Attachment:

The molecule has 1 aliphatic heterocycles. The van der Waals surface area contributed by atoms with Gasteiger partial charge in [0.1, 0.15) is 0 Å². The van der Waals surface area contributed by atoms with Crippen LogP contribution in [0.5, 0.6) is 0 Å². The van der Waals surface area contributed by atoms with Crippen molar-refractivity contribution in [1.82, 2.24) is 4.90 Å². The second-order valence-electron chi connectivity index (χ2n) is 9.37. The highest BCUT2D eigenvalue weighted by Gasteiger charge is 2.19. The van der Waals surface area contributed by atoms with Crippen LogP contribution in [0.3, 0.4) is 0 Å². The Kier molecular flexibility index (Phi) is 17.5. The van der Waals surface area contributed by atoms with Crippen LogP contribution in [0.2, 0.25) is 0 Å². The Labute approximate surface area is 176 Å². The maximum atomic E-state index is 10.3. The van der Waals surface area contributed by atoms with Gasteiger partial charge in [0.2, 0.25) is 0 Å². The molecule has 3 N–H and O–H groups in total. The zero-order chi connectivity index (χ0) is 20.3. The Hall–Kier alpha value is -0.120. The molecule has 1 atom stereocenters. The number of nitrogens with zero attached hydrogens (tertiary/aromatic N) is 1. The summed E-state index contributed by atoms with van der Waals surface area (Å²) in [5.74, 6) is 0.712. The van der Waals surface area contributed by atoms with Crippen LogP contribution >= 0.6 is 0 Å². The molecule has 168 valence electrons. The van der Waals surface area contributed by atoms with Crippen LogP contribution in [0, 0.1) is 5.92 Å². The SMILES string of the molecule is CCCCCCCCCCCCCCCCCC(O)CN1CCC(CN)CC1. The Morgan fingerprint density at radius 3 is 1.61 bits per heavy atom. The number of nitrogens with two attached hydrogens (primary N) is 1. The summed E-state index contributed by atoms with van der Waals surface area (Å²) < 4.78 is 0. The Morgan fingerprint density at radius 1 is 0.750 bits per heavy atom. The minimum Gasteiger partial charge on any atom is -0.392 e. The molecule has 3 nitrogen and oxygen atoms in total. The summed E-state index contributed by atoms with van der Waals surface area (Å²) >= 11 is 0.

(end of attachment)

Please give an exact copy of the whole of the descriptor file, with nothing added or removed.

The molecule has 1 aliphatic heterocycles. The van der Waals surface area contributed by atoms with Gasteiger partial charge in [0.1, 0.15) is 0 Å². The van der Waals surface area contributed by atoms with Crippen LogP contribution in [0.5, 0.6) is 0 Å². The van der Waals surface area contributed by atoms with Crippen molar-refractivity contribution in [1.82, 2.24) is 4.90 Å². The second-order valence-electron chi connectivity index (χ2n) is 9.37. The highest BCUT2D eigenvalue weighted by Gasteiger charge is 2.19. The van der Waals surface area contributed by atoms with Crippen LogP contribution in [0.3, 0.4) is 0 Å². The Kier molecular flexibility index (Phi) is 17.5. The van der Waals surface area contributed by atoms with Crippen LogP contribution in [0.2, 0.25) is 0 Å². The Labute approximate surface area is 176 Å². The maximum atomic E-state index is 10.3. The van der Waals surface area contributed by atoms with Gasteiger partial charge in [0.2, 0.25) is 0 Å². The molecule has 3 N–H and O–H groups in total. The zero-order chi connectivity index (χ0) is 20.3. The Hall–Kier alpha value is -0.120. The molecule has 1 atom stereocenters. The number of nitrogens with zero attached hydrogens (tertiary/aromatic N) is 1. The summed E-state index contributed by atoms with van der Waals surface area (Å²) in [5.74, 6) is 0.712. The van der Waals surface area contributed by atoms with Crippen LogP contribution >= 0.6 is 0 Å². The molecule has 168 valence electrons. The van der Waals surface area contributed by atoms with Crippen LogP contribution in [0, 0.1) is 5.92 Å². The SMILES string of the molecule is CCCCCCCCCCCCCCCCCC(O)CN1CCC(CN)CC1. The Morgan fingerprint density at radius 3 is 1.61 bits per heavy atom. The number of nitrogens with two attached hydrogens (primary N) is 1. The summed E-state index contributed by atoms with van der Waals surface area (Å²) < 4.78 is 0. The Morgan fingerprint density at radius 1 is 0.750 bits per heavy atom. The minimum Gasteiger partial charge on any atom is -0.392 e. The molecule has 3 nitrogen and oxygen atoms in total. The summed E-state index contributed by atoms with van der Waals surface area (Å²) >= 11 is 0.